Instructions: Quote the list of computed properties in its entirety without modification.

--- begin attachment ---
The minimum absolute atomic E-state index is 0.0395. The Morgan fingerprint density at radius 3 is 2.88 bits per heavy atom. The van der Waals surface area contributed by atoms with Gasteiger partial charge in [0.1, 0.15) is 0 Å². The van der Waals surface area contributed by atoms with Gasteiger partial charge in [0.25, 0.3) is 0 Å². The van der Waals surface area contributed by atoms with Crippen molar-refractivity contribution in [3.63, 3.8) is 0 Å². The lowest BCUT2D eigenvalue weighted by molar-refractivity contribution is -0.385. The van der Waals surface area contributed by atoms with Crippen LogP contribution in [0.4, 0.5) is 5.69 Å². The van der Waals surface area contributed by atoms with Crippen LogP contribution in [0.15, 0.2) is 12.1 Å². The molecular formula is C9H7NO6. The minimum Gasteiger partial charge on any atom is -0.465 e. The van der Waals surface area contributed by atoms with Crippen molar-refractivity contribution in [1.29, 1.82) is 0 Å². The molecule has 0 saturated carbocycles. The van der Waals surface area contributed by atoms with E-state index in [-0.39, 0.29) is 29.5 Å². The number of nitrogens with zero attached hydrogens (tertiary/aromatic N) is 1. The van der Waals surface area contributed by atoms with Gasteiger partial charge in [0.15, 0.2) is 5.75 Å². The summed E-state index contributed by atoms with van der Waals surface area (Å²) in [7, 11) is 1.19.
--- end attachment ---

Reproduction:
The minimum absolute atomic E-state index is 0.0395. The Morgan fingerprint density at radius 3 is 2.88 bits per heavy atom. The van der Waals surface area contributed by atoms with Gasteiger partial charge in [0.1, 0.15) is 0 Å². The van der Waals surface area contributed by atoms with Gasteiger partial charge in [0.25, 0.3) is 0 Å². The van der Waals surface area contributed by atoms with Crippen molar-refractivity contribution in [3.63, 3.8) is 0 Å². The lowest BCUT2D eigenvalue weighted by molar-refractivity contribution is -0.385. The van der Waals surface area contributed by atoms with Crippen LogP contribution in [0.4, 0.5) is 5.69 Å². The van der Waals surface area contributed by atoms with Crippen LogP contribution in [0.15, 0.2) is 12.1 Å². The molecular formula is C9H7NO6. The minimum Gasteiger partial charge on any atom is -0.465 e. The van der Waals surface area contributed by atoms with Crippen molar-refractivity contribution in [1.29, 1.82) is 0 Å². The molecule has 0 saturated carbocycles. The van der Waals surface area contributed by atoms with E-state index in [-0.39, 0.29) is 29.5 Å². The number of nitrogens with zero attached hydrogens (tertiary/aromatic N) is 1. The van der Waals surface area contributed by atoms with Gasteiger partial charge in [0.15, 0.2) is 5.75 Å². The summed E-state index contributed by atoms with van der Waals surface area (Å²) in [7, 11) is 1.19.